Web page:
The van passes through Huntsville, Texas. The supervisor tells you to look out the right window. It’s a prison, but not the one where you’re going. With a brief glance you can see the Huntsville Unit, a red brick compound shaded by tall Texas oaks. That, the supervisor says, is where the actual execution happens. The death row inmates are transported there the night before.
You drive half an hour more before actually getting to Livingston. The inmates live here, waiting until either: (a) their appeals are successful or (b) they go to Huntsville.
Everyone in the van is awake now. The supervisor gives you all a run-down on the inmates you’re visiting today. As a group, you have to tell one inmate that his appeals have run out, and you’re supposed to pass on to another that his girlfriend wants him to write more letters. You cross your fingers that you’ll be the messenger for the girlfriend guy.
A few miles down a potholed country road, you see a huge parking lot in front of a compound. There must be 200 cars. Could there really be that many prison guards? Your pulse starts to pick up.
The van turns in at a sign that announces: “Allan B. Polunsky Unit.” A large man wearing badges stops you at a guard post. Everybody out of the car, open the trunk. Pop the hood too.
The gate guard asks why you’re there. You think to yourself, there aren’t many possible answers. “Howdy, sir. We’re here at death row because we’ve heard great things.”
The van pulls into a spot and the supervisor reminds you all to leave everything in the van; only carry in your ID and quarters for the vending machines. Someone in the group brought an ice chest to keep the phones cool, so they don’t die from overheating in the van.
You all shuffle through the front door of the Polunsky administration building. You have to go through security first. You put all your quarters onto the belt and are waved through the metal detectors.
Now, everybody gets a pat down. This is no watered-down TSA business. This pat down is thorough. Thank goodness you wore pants today. The guard decides that your shirt is modest enough to be around the inmates. She gives you the go-ahead — a smiley thumbs-up. It’s an odd welcome.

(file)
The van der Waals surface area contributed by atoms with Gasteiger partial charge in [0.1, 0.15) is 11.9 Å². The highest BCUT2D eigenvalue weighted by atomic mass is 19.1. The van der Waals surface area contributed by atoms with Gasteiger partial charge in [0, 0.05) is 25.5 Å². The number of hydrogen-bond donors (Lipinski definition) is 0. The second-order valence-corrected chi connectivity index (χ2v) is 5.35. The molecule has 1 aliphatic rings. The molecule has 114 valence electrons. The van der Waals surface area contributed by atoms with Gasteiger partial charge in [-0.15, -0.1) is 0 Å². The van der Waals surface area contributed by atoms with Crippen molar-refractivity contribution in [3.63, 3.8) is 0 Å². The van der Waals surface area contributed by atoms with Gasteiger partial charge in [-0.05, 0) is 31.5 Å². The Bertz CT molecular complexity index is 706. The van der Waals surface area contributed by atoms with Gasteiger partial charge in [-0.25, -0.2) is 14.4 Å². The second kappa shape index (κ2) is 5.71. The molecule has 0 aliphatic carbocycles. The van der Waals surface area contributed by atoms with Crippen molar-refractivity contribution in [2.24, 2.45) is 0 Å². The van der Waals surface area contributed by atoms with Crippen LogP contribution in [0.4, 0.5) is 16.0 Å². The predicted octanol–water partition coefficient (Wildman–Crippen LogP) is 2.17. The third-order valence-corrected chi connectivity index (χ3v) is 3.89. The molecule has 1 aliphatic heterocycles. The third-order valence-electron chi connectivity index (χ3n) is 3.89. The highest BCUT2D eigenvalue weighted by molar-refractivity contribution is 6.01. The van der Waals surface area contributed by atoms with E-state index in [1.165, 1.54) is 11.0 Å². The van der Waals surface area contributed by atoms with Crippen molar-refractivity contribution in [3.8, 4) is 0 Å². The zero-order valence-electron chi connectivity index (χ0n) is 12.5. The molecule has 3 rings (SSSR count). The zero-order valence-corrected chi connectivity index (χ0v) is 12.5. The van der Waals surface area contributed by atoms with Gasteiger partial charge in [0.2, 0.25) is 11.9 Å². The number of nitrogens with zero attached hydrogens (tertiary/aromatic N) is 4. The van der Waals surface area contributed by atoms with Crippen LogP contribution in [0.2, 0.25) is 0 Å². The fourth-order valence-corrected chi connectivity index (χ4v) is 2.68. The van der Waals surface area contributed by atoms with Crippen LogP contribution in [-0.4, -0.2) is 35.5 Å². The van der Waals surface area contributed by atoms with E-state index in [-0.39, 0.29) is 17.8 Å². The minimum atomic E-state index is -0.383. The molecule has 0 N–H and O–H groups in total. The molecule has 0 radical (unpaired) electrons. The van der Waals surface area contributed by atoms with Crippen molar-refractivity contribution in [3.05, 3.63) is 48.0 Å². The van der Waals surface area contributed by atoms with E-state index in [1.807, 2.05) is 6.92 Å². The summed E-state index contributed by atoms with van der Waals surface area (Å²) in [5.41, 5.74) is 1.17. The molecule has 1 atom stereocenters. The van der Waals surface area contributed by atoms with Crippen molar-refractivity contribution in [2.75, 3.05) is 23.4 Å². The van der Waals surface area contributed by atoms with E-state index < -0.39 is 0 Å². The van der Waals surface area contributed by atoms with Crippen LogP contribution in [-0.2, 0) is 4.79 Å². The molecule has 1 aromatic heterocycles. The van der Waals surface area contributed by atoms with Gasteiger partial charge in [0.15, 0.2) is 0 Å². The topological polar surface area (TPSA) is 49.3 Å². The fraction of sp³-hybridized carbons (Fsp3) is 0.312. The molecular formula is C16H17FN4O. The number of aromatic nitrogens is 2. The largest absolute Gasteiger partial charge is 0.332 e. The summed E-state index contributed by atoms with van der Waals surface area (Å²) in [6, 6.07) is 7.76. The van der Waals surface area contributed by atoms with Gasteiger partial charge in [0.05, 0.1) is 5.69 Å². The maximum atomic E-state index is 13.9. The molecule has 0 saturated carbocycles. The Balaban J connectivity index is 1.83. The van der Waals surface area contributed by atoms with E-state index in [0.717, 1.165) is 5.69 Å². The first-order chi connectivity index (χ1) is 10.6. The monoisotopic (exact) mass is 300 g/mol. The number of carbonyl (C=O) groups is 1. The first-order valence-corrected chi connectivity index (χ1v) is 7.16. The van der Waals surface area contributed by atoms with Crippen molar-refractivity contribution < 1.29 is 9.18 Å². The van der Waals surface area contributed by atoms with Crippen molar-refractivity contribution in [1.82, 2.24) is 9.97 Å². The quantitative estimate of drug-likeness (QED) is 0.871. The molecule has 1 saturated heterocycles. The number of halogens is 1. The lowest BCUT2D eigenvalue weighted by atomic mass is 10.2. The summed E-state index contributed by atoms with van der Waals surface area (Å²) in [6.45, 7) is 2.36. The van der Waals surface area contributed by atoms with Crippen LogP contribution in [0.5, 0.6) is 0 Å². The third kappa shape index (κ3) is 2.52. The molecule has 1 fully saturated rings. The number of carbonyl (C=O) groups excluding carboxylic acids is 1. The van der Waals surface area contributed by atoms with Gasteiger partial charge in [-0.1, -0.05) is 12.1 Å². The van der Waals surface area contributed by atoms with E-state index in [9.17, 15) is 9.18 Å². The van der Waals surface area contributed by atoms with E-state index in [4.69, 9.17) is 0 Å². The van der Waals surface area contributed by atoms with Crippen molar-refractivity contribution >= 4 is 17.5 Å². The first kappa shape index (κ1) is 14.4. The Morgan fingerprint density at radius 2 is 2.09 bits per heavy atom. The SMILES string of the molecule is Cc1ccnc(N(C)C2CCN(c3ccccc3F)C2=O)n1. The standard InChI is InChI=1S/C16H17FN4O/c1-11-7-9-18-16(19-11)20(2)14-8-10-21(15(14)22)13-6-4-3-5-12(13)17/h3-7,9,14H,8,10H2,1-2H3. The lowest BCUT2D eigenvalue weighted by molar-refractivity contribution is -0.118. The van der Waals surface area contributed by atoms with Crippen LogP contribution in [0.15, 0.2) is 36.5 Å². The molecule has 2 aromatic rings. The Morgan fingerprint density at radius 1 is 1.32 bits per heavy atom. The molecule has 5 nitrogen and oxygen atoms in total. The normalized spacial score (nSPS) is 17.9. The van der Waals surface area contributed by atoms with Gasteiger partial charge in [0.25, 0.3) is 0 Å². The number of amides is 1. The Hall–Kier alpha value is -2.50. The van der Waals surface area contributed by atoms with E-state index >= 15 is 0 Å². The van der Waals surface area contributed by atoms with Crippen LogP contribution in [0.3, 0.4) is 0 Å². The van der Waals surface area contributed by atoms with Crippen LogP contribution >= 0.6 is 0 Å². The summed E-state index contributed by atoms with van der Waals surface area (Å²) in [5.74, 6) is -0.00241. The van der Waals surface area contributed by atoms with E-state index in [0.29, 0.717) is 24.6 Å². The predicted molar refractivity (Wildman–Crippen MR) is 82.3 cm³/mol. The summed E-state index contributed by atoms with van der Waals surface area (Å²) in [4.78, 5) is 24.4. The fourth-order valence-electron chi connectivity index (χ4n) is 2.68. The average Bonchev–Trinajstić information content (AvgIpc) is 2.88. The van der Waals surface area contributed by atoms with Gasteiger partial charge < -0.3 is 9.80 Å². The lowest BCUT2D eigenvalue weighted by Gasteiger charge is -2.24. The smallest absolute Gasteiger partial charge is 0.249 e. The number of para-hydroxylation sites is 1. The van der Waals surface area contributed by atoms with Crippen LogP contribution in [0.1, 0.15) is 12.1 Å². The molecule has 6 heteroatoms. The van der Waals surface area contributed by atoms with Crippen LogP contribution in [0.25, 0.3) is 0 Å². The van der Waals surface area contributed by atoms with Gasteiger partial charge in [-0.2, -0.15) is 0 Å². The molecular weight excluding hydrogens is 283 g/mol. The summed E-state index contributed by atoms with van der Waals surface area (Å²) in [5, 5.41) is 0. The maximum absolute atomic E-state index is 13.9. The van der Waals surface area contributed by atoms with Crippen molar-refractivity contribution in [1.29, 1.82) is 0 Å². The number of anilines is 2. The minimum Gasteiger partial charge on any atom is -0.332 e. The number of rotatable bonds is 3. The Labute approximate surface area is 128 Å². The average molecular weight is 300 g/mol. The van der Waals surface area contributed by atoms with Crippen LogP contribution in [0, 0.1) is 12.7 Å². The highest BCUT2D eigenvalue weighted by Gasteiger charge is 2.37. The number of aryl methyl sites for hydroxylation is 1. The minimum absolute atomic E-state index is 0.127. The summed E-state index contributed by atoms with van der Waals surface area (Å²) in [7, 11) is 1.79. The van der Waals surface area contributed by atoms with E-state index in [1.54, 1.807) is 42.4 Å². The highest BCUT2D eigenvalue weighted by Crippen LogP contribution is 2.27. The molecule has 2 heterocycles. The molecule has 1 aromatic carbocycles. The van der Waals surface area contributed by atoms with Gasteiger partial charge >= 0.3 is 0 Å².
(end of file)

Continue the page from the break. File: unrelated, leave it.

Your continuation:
You turn your ID into the front desk and are buzzed through to a purgatory-esque hallway between the administration building and prison grounds. The whole group is buzzed again, which lets you outside on the path to the Death Row visitation building.
The prison yard grass is green, literally. To your right, flowers are planted in the shape of a Lonestar. To your left is a floral outline of the State of Texas.
You’re led into the visitation building and sign your name on a sheet, but you don’t know why. You’re nervous; you would do most anything a guard tells you at this point. You’re buzzed no fewer than four more times, then you’re finally in the Death Row visitation room.
The visitation room has dingy cinderblock walls, visitation booths, some vending machines, and a couple of round tables. The aesthetic is not completely unlike that of a public middle school.
A guard is sitting by the vending machines. She is friendly. “Good morning! Who are y’all here to see?” The supervisor gives her a list of names and their prison numbers. The guard tells you that they will be brought out shortly.
You wait an hour before anything happens. You stare at the vending machines for a while. Some machines have typical food, like Skittles and Hot Cheetos. Some are fancier, with yogurt, triangle sandwiches, and apples.
Waiting, you pace the room, inspecting the booths where you’ll talk to the inmates. Each is no bigger than a water heater closet, just a little wider than your shoulders. There is thick safety glass between the prison side and the free world side.
Your side has air conditioning; theirs doesn’t. Phones are connected to the walls by silver cords. One row of booths has a sign that says “ATTORNEYS.” The prison says the conversations on that row are not recorded. You wonder if that’s true.